PA: Scranton ordinance on where registered sex offenders can live remains contrary to court decision

Source: 12/17/22

SCRANTON — At 17, Zachary Pluko saw his future in the military or law enforcement.

At 29, the vision is a memory.

Pluko works at a Turkey Hill store to cover the monthly $600 rent he pays for a room on Moir Court. He and six other residents of 839-841 Moir Court mostly keep to themselves but they all share something in common: they’re registered sex offenders.

Their residence, about 940 feet from a school, is contrary to an unenforced Scranton ordinance that remains part of the city code more than a decade after a state Supreme Court decision invalidated the premise of a similar local law near Pittsburgh — forbidding sex offenders from living within 2,500 feet of schools, among other places children congregate. Asked about the zombie ordinance, city officials said they are looking into whether to rescind or amend the language.

“As written, it won’t stand,” first assistant city solicitor Andrew Cutillo said.

Pluko, convicted in 2011 of rape, and other registered sex offenders often live and work where they can and with those who will have them. Sometimes, that brings them close to schools. Pennsylvania’s Megan’s Law, under which the identities and residences of sexual offenders are tracked and published, does not restrict where they can live.

“I made a mistake,” Pluko said. “I was a stupid teenager at the time it happened and now that I look back at it I say I was dumb, stupid. There’s so many things I could have done with my life. They’ve all been crushed because of something I did. Now I have to build myself from the ground up to become a productive member of society again.”

Pluko is one of about 200 sex offenders with an address registered in Scranton that is not a hospital, shelter or state-run halfway house, according to a review of the state’s Megan’s Law database. Of those, 152 live within 2,500 feet of a Scranton School District school.

“As we do not control where Megan’s Law registrants may reside, we practice wide-span information dissemination, aggressive vetting of school visitors and situational awareness concerning persons observed on or near school property,” according to a district statement.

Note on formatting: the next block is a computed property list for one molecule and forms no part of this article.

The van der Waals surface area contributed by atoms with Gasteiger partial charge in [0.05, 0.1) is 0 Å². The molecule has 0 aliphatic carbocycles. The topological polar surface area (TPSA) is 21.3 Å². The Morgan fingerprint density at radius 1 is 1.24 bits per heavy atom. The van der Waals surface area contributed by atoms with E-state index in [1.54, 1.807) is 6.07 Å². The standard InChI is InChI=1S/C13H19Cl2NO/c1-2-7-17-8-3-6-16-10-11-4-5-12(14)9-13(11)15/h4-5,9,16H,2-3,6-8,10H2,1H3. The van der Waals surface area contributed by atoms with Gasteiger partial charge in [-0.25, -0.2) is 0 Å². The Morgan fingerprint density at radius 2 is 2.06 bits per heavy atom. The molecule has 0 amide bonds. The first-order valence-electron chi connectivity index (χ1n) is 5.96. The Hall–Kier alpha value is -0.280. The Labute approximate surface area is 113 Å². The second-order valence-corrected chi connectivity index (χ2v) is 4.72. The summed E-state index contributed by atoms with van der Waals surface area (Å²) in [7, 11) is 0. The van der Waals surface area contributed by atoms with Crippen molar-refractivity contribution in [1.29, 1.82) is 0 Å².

The sex offender registry, however, is always in flux and state police caution that some of it may be out of date.

Read the full article


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I thought the PA registry was deemed unconstitutional?

“The sex offender registry, however, is always in flux and state police caution that some of it may be out of date.”..Then get it in flux and up to date! Law Enforcement generally is in favor of the registries so move other resources to this much needed public safety tool (sarcasm)..the Police can certainly move much less needed resources such as robbery, homicide, drug enforcement, straight to the Sex Offender Registry Dept. Because…if it saves one child…

The constitution provides two authorities, no more no less. And you wonder why we see so much chaos. I again bemoan the virtue signaling of Smith V Doe03. That decision cemented the virtue of database in the fabric of American culture. How hollow does the phrase to protect our most vulnerable ring given the current cultural evidence available concerning the internet ( DDI) and criminality by the people and the police state. These outcomes were inevitable precisely because of the Doe rulings. If for no other reason the US constitution was written specifically to decentralised gov powers, while the DDI unrelentingly progress toward the inverse disposition.